Cmake and new project creation

So, I’ve built Urho3D with CMake gui then opened the .sln file and built Debug & Release.

I am wanting to create a new project to start messing around with Urho3D.I followed this tutorial , and have the project setup correctly (I think).

My question is what is the purpose of CMake now? Seems like CMake is used to generate the project file then you’re editing that file. Is CMake used to deploy to different platforms if so, can you re-run CMake after editing your Build folder where the project files are or does that overwrite the project?

Basically, CMake in a nutshell explanation would be nice. What I’ve read about it just seems to confuse me. I’ve never used it before.

Hello and welcome to the forum! :confetti_ball:

cmake info? cmake overview, docs, web discussion threads, and of course good examples like Urho. :tropical_fish:

Official doc: building has some relevant information; in the Build options section in particular:

Note that the specified build option values are cached by CMake after the initial configuration step. The cached values will be used by CMake in the subsequent configuration. The same build options are not required to be specified again and again. But once a non-default build option value is being cached, it can only be reverted back to its default value by explicitly resetting it. That is, simply by not passing the corresponding build option would not revert it back to its default. One way to revert all the build options to their default values is by clearing the CMake cache by executing cmake_clean.bat or cmake_clean.sh with the location of the build tree as the first argument or by executing it in the build tree itself.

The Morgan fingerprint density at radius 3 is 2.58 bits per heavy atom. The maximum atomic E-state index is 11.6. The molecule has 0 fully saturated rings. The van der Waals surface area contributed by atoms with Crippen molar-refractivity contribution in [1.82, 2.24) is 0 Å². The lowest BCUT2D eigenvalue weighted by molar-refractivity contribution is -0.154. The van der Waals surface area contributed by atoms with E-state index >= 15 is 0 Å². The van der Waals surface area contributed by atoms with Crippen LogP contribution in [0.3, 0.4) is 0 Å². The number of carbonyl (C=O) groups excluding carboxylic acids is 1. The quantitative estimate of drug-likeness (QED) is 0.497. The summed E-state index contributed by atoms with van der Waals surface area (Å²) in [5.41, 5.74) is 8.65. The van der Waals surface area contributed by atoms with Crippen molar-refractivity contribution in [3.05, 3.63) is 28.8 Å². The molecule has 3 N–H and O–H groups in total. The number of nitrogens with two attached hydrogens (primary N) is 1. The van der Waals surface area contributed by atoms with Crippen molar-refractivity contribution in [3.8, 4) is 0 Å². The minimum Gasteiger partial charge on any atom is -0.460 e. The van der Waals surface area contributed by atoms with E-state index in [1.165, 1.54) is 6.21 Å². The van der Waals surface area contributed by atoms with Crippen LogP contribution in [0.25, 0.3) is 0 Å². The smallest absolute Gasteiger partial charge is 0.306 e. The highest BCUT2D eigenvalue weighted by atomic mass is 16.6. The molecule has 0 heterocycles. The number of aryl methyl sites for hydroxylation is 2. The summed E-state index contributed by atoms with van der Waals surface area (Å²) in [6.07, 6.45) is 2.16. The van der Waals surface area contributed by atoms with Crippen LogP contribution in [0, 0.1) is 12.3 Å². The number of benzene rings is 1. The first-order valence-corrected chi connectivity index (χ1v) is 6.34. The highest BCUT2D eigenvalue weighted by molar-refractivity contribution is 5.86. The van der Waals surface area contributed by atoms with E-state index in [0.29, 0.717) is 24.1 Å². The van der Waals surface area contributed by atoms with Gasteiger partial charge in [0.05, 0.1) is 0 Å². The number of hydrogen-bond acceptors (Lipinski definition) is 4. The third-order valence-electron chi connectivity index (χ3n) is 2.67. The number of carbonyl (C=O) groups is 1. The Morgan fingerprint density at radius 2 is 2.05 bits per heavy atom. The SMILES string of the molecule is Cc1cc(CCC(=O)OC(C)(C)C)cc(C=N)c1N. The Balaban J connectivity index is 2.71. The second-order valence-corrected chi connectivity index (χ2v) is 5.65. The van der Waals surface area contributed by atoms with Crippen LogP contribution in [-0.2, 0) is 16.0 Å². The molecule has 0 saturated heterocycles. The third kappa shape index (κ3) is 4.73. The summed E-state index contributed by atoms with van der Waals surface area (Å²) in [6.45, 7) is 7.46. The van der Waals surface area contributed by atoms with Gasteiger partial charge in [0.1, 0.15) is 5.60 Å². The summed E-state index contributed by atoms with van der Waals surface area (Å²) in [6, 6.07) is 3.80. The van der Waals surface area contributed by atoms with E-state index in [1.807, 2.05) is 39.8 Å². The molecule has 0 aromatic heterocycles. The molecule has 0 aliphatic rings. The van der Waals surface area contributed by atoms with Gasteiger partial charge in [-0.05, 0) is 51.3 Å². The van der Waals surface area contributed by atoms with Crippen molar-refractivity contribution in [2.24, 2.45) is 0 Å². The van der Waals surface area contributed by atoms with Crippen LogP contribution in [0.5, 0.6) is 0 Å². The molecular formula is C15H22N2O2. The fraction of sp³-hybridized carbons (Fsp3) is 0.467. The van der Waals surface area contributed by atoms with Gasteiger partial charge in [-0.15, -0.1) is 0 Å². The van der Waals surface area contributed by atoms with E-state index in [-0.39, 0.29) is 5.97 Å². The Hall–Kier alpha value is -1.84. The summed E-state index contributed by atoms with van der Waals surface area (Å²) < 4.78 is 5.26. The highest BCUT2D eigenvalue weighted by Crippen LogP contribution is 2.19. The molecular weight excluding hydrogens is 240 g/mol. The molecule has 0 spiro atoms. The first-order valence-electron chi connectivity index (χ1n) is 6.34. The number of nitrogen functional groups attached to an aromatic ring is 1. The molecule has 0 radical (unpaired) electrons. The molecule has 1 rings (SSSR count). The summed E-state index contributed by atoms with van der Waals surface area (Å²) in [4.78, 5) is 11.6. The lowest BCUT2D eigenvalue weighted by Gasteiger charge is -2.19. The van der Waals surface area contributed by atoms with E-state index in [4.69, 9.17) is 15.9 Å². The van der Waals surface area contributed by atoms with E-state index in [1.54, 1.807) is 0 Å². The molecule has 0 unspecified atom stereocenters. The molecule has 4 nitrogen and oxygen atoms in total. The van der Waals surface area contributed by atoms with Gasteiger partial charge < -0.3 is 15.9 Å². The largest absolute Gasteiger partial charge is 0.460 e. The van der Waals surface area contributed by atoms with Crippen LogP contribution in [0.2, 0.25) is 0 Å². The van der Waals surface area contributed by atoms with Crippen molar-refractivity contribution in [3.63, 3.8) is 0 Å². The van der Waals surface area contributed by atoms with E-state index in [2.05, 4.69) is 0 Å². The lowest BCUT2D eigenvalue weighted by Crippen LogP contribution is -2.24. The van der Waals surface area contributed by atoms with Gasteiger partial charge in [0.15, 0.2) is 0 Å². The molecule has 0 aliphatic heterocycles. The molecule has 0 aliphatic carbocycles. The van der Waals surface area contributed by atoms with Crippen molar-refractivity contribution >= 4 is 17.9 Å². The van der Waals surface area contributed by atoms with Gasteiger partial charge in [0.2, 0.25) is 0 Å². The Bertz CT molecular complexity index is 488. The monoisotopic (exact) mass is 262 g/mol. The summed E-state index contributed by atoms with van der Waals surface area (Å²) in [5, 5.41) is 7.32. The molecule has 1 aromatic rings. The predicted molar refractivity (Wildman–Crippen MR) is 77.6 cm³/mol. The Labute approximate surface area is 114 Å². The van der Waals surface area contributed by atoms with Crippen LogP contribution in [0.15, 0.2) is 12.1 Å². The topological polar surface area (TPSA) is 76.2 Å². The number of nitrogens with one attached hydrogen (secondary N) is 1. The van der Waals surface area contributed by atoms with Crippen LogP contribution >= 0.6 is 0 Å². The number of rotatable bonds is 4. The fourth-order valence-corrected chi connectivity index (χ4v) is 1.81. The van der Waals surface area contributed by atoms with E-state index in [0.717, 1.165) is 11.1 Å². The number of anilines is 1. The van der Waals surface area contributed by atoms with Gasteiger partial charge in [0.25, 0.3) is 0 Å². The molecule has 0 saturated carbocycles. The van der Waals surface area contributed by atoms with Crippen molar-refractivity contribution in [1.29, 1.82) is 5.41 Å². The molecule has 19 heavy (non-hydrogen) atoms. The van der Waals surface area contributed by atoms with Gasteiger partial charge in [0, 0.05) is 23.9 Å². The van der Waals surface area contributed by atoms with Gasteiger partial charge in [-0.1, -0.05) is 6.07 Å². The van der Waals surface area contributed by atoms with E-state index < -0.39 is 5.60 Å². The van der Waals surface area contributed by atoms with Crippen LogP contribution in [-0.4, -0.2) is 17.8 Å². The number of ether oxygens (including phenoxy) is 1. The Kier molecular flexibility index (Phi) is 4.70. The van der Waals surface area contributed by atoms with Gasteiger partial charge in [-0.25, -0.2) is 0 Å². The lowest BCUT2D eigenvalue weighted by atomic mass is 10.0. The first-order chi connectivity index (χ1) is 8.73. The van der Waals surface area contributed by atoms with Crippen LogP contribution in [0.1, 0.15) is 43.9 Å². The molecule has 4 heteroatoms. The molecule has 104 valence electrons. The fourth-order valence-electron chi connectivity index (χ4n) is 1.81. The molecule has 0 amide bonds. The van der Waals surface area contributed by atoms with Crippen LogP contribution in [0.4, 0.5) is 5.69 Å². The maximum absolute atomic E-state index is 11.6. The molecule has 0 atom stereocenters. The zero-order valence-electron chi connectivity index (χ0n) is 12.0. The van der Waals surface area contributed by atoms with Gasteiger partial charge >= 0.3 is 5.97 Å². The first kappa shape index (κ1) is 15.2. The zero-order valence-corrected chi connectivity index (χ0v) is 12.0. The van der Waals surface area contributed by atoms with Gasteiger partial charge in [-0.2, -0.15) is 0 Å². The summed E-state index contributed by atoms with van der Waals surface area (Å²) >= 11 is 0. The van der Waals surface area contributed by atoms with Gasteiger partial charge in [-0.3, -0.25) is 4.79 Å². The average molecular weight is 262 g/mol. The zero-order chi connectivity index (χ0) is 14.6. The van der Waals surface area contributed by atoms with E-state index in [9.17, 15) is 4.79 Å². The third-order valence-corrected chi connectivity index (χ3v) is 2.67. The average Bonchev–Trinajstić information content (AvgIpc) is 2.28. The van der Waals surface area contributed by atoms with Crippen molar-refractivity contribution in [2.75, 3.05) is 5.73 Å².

If all else fails… as one might expect, they can delete a build tree (cache and all), regenerate and rebuild.

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The purpose of CMake is to take care of all the stuff around C++ makefiles, solution files (.sln), XCode project files. If you want to add new libraries or files to your project you have to touch few lines in a CMakeLists.txt and as soon as you try to build your project (or regenerate build tree) it will update the appropriate project files. You can also have multiple builds with different settings, have different features on or off. You also get to keep your version control system clean of any project files and binaries by just excluding the build folder out of it.
If you edit generated files in the build folder and re-run CMake it will rollback your changes. For example if you change include folders of a project in Visual Studio or add/remove files from a project, the next CMake run will regenerate the .sln files and you’ll lose those changes.

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